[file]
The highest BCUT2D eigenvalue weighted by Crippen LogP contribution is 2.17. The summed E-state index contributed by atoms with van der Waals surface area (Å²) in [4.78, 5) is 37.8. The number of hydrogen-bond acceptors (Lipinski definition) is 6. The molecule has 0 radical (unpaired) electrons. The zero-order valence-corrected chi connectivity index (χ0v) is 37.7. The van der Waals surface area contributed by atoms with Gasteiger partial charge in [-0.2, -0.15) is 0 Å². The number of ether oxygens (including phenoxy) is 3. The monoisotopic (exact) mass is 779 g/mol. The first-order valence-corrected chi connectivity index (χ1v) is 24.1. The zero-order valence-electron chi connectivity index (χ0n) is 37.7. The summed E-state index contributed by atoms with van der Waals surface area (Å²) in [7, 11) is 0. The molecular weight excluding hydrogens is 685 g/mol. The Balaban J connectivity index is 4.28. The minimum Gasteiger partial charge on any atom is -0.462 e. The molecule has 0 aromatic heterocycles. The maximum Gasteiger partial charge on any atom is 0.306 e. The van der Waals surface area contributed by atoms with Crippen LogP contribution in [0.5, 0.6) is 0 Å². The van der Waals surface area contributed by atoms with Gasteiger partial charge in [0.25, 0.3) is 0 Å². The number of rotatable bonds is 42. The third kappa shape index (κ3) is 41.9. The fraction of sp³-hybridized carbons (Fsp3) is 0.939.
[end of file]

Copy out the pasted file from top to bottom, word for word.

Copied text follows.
The highest BCUT2D eigenvalue weighted by Crippen LogP contribution is 2.17. The summed E-state index contributed by atoms with van der Waals surface area (Å²) in [4.78, 5) is 37.8. The number of hydrogen-bond acceptors (Lipinski definition) is 6. The molecule has 0 radical (unpaired) electrons. The zero-order valence-corrected chi connectivity index (χ0v) is 37.7. The van der Waals surface area contributed by atoms with Gasteiger partial charge in [-0.2, -0.15) is 0 Å². The number of ether oxygens (including phenoxy) is 3. The monoisotopic (exact) mass is 779 g/mol. The first-order valence-corrected chi connectivity index (χ1v) is 24.1. The zero-order valence-electron chi connectivity index (χ0n) is 37.7. The summed E-state index contributed by atoms with van der Waals surface area (Å²) in [7, 11) is 0. The molecular weight excluding hydrogens is 685 g/mol. The Balaban J connectivity index is 4.28. The minimum Gasteiger partial charge on any atom is -0.462 e. The molecule has 0 aromatic heterocycles. The maximum Gasteiger partial charge on any atom is 0.306 e. The van der Waals surface area contributed by atoms with Crippen LogP contribution in [0.5, 0.6) is 0 Å². The van der Waals surface area contributed by atoms with Gasteiger partial charge in [0.25, 0.3) is 0 Å². The number of rotatable bonds is 42. The third kappa shape index (κ3) is 41.9. The fraction of sp³-hybridized carbons (Fsp3) is 0.939.